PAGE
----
When the Forward submitted some of Godard’s anti-Semitic utterances to the academy, the following written response was issued: “The Academy is aware that Jean-Luc Godard has made statements in the past that some have construed as anti-Semitic. We are also aware of detailed rebuttals to that charge. Anti-Semitism is of course deplorable, but the Academy has not found the accusations against M. Godard persuasive.”
As “detailed rebuttals,” an Academy spokesperson cited a single 2009 article in the English-language Canadian magazine Cinemascope by Bill Krohn, a Hollywood correspondent for Cahiers du Cinema, to which Godard and many of the early New Wave directors contributed. Krohn accused Brody of ideological simplification, biographical reductivism, guilt by association, misinterpretation, having felt snubbed by Godard and, overall, perpetrating “a hatchet job disguised as a celebration of Godard’s genius.” Krohn’s critique is diffuse and short on specifics, but in one concrete instance he suggests that Godard’s exclamation of “filthy Jew,” taken by Braunberger as a deadly insult, was misunderstood. Krohn unpersuasively interprets it as affectionate banter between old friends and, even more absurdly, as an allusion to Jean Renoir’s classic 1937 film “La Grande Illusion.”
Assouline expressed astonishment that after Brody’s biography appeared, revealing “with precision Godard’s anti-Semitism,” Godard was rumored to be preparing an adaptation of Daniel Mendelsohn’s “The Lost: A Search for Six of Six Million,” tracing the fate of six Holocaust victims. Perhaps film producers make the distinction between an artist of undeniable talent and an individual of extremely dubious opinions. Responding to reporters from the London Sunday Times, Jean-Luc Gaillard, a longtime neighbor of Godard, noted, “He [Godard] is on a different level from the rest of us, somewhere between genius and completely round the bend.”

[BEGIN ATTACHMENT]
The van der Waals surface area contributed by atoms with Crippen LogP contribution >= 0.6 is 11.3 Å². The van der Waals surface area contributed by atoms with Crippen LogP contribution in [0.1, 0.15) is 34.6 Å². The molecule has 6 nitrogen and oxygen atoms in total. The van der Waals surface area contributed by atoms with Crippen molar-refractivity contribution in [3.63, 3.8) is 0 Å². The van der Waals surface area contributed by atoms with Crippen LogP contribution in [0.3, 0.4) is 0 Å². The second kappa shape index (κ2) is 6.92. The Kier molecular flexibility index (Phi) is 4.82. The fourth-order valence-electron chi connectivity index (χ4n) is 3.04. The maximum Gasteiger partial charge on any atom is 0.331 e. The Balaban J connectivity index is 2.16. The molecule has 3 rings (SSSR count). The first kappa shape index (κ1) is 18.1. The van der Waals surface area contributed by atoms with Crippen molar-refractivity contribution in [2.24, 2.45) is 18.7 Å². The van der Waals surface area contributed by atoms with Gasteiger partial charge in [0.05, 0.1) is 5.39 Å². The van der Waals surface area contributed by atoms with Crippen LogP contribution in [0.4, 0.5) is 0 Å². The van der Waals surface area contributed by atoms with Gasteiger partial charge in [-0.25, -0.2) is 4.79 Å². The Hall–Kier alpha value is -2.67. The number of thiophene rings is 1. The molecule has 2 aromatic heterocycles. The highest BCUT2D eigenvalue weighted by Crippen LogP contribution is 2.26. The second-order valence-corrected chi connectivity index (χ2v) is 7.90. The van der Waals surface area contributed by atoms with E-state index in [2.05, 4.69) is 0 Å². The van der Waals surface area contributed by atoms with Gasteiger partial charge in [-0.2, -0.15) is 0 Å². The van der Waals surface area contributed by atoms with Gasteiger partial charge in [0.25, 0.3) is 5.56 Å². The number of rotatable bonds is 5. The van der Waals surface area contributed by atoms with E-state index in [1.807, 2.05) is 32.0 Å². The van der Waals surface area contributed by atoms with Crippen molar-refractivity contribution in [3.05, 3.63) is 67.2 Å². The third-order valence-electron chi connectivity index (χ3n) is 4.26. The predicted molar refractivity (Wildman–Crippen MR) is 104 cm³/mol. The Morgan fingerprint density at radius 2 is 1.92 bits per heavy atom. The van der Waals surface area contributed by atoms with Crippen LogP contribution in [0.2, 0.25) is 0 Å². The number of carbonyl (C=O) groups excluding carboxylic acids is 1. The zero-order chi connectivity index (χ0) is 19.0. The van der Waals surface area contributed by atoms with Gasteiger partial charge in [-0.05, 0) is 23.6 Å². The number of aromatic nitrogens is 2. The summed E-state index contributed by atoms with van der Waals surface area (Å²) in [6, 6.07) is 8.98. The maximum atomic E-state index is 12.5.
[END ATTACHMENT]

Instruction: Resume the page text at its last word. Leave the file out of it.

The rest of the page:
In proudly Anglo-dominated Los Angeles, it seems that artists whose odious statements are made in languages other than English can get a free pass and, on occasion, even a hat tip. Because Godard’s statements have been in French, there has been barely any American opposition to the Academy’s nomination. When approached to comment for this story, even staunch opponents of anti-Semitism — such as Rabbi Marvin Hier, head of the Simon Wiesenthal Center and multiple Academy Award winner; noted University of California, Los Angeles, film historian Howard Suber, and writer-producer Lionel Chetwynd — said that they had no personal knowledge of Godard’s reputed anti-Semitism.
Elsewhere — and especially in France, where Godard has worked for several decades — others may agree with Braunberger, who wrote to Truffaut in 1968: “I will never forgive Godard for his anti-Semitism. Anti-Semitism brings joy to no one… I realize that from now on, you can only despise Godard on a human level. ‘Filthy Jew’ is the only insult which I cannot take… If you know what these words evoke within me, what they revive of a past which is still agonizing, you would come over to embrace me. (signed) Your Jewish friend who owes so much of his Jewish happiness to you.”
Benjamin Ivry is a frequent contributor to the Forward.
Tom Tugend, who provided additional reporting, is a contributing editor at the Jewish Journal of Greater Los Angeles.